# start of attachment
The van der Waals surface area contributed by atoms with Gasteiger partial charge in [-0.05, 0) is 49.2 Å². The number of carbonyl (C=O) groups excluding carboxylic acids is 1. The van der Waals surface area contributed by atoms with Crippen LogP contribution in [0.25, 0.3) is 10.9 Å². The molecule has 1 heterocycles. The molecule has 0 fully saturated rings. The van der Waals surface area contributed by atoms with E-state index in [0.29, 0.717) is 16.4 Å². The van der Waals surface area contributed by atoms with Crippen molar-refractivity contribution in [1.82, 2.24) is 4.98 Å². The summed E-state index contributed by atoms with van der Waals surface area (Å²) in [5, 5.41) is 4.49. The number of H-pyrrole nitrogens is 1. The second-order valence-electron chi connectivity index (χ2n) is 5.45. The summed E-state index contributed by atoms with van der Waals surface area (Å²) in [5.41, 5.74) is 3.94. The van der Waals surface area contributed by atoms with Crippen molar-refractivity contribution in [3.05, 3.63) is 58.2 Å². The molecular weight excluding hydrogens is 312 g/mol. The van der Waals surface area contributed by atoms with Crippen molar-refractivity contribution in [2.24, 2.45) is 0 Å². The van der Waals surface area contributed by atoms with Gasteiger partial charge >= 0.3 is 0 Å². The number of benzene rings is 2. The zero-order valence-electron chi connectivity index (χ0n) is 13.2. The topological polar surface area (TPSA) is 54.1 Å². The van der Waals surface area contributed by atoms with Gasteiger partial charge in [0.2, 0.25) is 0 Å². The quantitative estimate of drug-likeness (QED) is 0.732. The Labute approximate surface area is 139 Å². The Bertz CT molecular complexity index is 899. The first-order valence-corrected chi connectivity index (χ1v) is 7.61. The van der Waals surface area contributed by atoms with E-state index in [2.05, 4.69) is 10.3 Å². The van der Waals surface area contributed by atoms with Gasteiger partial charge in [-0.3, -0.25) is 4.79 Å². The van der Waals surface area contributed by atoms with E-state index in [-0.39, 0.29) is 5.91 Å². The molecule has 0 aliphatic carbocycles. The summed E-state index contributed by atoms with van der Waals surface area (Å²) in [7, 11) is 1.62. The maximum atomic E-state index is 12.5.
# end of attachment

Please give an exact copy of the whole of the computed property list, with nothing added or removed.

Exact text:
The van der Waals surface area contributed by atoms with Gasteiger partial charge in [-0.05, 0) is 49.2 Å². The number of carbonyl (C=O) groups excluding carboxylic acids is 1. The van der Waals surface area contributed by atoms with Crippen LogP contribution in [0.25, 0.3) is 10.9 Å². The molecule has 1 heterocycles. The molecule has 0 fully saturated rings. The van der Waals surface area contributed by atoms with E-state index in [0.29, 0.717) is 16.4 Å². The van der Waals surface area contributed by atoms with Crippen molar-refractivity contribution in [1.82, 2.24) is 4.98 Å². The summed E-state index contributed by atoms with van der Waals surface area (Å²) in [5, 5.41) is 4.49. The number of H-pyrrole nitrogens is 1. The second-order valence-electron chi connectivity index (χ2n) is 5.45. The summed E-state index contributed by atoms with van der Waals surface area (Å²) in [5.41, 5.74) is 3.94. The van der Waals surface area contributed by atoms with Crippen molar-refractivity contribution in [3.05, 3.63) is 58.2 Å². The molecular weight excluding hydrogens is 312 g/mol. The van der Waals surface area contributed by atoms with Crippen molar-refractivity contribution in [2.24, 2.45) is 0 Å². The van der Waals surface area contributed by atoms with Gasteiger partial charge >= 0.3 is 0 Å². The number of benzene rings is 2. The zero-order valence-electron chi connectivity index (χ0n) is 13.2. The topological polar surface area (TPSA) is 54.1 Å². The van der Waals surface area contributed by atoms with Gasteiger partial charge in [0.2, 0.25) is 0 Å². The quantitative estimate of drug-likeness (QED) is 0.732. The Labute approximate surface area is 139 Å². The Bertz CT molecular complexity index is 899. The first-order valence-corrected chi connectivity index (χ1v) is 7.61. The van der Waals surface area contributed by atoms with E-state index in [2.05, 4.69) is 10.3 Å². The van der Waals surface area contributed by atoms with Gasteiger partial charge in [-0.3, -0.25) is 4.79 Å². The van der Waals surface area contributed by atoms with E-state index in [-0.39, 0.29) is 5.91 Å². The molecule has 0 aliphatic carbocycles. The summed E-state index contributed by atoms with van der Waals surface area (Å²) in [7, 11) is 1.62. The maximum atomic E-state index is 12.5.